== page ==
When we talk about diamond cut by depth, the ideal cut is considered the best cut, as it reflects most or all of the light that enters the diamond back to the eyes. Diamond cut by shape describes the outline of the stone and pattern of the facet arrangement. You can find a diamond in various shapes like Round, Princess, Heart, Oval, Pear etc. Polish and symmetry are also important for a well cut diamond. The diamond polish displays the smoothness of the diamond's facets, whereas the symmetry refers to alignment of the facets.
Buying Tips for Diamond Cut
You should always look for the ideal cut diamond with the desired shape. You should also ensure that the diamond is properly polished and has perfect symmetry.
Diamond shape is a matter of personal choice. A brilliant round shaped diamond is one of the most desirable shapes and offers maximum brilliance.
• Diamond color is also a vital factor to look for as diamonds are found in almost all the colors. Most diamonds appear white to the naked eye, but they all include trace amounts of yellow or brown color. Slight difference in diamond color can make a substantial difference in value. A truly colorless diamond is extremely rare and considered the most valuable. It allows the most light to pass through the stone and create the most brilliance.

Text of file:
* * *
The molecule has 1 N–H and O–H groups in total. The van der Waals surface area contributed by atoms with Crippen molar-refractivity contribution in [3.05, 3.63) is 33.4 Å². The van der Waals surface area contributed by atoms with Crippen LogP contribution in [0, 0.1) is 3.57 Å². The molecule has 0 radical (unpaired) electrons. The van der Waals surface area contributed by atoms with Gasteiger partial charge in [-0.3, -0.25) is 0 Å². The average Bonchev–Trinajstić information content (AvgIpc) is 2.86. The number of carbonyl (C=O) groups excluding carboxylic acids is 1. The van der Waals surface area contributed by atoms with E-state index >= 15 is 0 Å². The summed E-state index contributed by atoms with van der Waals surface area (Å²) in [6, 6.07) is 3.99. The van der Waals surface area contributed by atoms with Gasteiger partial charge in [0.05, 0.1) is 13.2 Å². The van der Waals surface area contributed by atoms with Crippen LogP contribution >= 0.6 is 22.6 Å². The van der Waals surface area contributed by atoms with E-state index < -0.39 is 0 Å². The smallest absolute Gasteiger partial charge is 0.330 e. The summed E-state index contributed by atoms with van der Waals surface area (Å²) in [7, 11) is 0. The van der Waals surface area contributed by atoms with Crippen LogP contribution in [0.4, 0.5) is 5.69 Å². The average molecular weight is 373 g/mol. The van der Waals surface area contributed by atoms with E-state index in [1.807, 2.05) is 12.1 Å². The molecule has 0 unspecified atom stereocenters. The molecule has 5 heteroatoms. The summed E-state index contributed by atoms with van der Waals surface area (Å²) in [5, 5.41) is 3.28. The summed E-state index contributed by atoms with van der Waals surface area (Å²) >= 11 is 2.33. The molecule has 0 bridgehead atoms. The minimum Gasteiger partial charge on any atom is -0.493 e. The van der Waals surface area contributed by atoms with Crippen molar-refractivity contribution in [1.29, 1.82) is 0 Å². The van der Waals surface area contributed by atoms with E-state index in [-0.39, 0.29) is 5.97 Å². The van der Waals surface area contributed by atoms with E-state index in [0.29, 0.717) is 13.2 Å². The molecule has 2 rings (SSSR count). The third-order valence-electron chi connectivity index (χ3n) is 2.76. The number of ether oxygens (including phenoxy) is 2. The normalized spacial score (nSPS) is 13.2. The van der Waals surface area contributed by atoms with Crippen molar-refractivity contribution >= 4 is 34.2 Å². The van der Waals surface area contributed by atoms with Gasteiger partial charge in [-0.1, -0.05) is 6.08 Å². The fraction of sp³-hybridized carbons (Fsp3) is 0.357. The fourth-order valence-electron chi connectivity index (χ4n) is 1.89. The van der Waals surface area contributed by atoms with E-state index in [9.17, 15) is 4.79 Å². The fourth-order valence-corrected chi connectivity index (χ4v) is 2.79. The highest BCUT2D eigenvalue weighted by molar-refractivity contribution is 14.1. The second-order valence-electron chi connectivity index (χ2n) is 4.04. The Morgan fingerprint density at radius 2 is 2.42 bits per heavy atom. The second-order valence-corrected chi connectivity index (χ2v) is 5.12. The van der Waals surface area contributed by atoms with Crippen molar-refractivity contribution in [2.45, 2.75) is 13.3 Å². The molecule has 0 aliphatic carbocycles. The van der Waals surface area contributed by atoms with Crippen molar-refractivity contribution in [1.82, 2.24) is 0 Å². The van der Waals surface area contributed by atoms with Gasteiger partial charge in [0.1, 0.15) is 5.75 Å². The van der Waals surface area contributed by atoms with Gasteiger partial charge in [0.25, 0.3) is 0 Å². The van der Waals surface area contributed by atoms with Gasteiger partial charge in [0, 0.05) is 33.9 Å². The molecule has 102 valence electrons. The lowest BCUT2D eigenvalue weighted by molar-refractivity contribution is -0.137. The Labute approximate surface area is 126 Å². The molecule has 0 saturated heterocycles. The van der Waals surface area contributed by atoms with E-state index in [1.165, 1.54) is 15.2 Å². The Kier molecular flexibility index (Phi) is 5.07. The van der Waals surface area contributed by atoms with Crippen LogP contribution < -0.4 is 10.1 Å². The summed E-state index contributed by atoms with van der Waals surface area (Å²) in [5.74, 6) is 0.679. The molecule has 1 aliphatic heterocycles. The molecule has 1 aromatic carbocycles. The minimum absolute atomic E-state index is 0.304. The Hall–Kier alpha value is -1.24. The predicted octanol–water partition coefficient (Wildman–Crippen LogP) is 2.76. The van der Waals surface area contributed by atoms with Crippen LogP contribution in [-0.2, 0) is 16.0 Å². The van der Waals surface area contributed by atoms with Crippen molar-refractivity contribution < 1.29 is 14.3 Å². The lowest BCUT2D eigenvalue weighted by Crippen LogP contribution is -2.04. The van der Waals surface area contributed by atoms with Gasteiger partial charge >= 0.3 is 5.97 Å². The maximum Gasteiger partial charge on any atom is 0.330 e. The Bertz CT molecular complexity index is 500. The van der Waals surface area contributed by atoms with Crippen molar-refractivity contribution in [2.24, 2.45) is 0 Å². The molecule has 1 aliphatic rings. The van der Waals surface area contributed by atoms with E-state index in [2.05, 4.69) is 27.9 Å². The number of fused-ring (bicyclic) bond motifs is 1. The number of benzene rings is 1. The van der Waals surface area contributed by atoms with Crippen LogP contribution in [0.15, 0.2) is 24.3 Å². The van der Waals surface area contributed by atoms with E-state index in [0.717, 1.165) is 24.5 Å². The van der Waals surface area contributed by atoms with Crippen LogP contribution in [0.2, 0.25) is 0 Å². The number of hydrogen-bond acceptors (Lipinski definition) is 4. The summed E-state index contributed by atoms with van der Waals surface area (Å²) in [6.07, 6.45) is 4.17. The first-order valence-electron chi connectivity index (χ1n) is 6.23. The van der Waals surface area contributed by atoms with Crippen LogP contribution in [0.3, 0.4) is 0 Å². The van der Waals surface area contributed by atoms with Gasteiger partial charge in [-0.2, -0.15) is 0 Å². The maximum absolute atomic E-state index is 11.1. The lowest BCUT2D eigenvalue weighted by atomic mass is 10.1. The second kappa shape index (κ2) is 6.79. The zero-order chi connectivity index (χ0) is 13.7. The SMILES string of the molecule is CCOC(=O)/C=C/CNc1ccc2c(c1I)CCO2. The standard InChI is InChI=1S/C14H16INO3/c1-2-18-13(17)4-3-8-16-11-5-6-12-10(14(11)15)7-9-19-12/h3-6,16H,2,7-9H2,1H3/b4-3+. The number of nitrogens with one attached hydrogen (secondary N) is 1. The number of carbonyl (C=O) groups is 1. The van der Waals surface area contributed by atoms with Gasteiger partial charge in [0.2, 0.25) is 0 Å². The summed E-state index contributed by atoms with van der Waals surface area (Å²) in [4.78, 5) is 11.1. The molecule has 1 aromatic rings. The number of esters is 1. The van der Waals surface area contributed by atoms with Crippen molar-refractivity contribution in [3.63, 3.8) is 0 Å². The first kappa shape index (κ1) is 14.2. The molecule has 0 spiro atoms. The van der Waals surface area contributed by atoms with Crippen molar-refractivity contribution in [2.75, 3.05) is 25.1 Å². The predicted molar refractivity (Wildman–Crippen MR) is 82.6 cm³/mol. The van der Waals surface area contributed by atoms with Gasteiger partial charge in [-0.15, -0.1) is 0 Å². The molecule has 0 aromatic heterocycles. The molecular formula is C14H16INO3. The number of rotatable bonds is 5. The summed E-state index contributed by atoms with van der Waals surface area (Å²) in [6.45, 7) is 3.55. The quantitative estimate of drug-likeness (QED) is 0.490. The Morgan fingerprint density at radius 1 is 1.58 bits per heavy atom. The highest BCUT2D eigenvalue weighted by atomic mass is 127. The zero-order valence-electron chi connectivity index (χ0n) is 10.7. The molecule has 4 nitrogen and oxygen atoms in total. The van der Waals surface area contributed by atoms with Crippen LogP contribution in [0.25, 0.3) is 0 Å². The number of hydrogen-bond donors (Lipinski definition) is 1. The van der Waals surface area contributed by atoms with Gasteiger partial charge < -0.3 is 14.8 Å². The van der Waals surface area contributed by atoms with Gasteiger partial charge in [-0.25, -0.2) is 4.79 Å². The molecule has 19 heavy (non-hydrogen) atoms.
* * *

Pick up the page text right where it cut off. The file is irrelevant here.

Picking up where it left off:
The diamond color scale goes from D to Z, with D being the most white and Z being the most yellow.
Diamonds are also found in various intense colors like pink, greens, brown, red, orange, blue etc. These intensely colored diamonds, known as fancy colored, are very rare, attractive and desirable. A deeply colored diamond can cost more than its colorless counterpart.
In fancy colored diamonds, the Z+ grade is used for color grading.
Fluorescence, to some extent, is common in the majority of diamonds but it remains unnoticed by human eyes in ordinary light. Fluorescence is a form of illumination that is created when a diamond is exposed to low or high wave ultraviolet radiation.
Buying Tips for Diamond Color
The best way to see the true color of a diamond is by looking at it against a white surface.
Even though stones in the D-F color grades are the most valuable, you can still find great value and save substantial money with diamonds in grades G-J and K-M, since no color is visible to the untrained eye. Even stones in the N-R range have a very light hint of yellow, which may be invisible to the untrained eye, and can appear colorless in the right jewelry setting.